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Reference Virtual Chassis Fabric Topologies

This section provides three VCF reference topologies, and a summary of the pros and cons of each topology.


A VCF should include at least four members—two spine devices and at least two leaf devices. A three-member VCF is not a supported configuration. For topologies with three or fewer members, use a Virtual Chassis configuration instead.

Figure 1 shows the reference topologies.

Figure 1: Good and Bad Spine and Leaf ExamplesGood and Bad Spine and Leaf Examples

Example 1: If you want to build a VCF with two spine devices, we recommended that you use all 40-Gbps links, as shown in the first topology in Figure 1. In this topology, the multicast bandwidth for the VCF is 40 Gbps.

Example 2: If you want to build a VCF with 40-Gbps and 10-Gbps links between spine and leaf devices, we recommend that all 40-Gbps links are terminated on the same set of spine devices, and all 10-Gbps fabric links are also terminated on the same set of spines, as shown in the second topology in Figure 1. Note that in this scenario, bandwidth for leaf-to-leaf unicast traffic is 50 Gbps while the fabric bandwidth for multicast traffic is only 10 Gbps.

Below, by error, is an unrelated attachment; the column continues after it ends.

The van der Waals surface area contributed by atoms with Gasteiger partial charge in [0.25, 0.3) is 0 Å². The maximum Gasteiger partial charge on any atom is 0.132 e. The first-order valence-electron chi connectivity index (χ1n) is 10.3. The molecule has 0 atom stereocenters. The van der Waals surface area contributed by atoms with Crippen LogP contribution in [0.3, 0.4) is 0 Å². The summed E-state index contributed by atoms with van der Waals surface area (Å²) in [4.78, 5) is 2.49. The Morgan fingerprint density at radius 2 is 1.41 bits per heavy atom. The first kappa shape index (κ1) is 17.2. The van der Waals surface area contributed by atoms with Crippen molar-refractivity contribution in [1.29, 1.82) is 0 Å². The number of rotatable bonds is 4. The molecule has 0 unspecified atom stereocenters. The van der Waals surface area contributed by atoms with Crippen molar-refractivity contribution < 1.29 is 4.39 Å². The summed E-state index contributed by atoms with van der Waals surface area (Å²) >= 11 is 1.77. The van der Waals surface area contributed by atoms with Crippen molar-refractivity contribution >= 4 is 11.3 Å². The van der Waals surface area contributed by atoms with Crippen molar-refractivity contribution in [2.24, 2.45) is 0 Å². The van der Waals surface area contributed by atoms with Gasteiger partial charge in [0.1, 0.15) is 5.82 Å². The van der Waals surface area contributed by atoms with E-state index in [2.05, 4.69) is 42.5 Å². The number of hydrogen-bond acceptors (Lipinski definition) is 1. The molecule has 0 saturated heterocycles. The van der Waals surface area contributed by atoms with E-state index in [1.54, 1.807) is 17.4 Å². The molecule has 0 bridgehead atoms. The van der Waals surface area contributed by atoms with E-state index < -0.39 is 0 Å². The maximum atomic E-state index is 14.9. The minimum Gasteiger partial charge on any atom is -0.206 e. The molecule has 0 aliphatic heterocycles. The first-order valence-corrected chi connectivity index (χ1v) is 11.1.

Example 3: We do not recommended mixing path bandwidth at a single spine, as show in the third topology in Figure 1. VCF still functions in these topologies, but performance is not optimal. These topologies should only be used as transient topologies and are not recommended for production networks.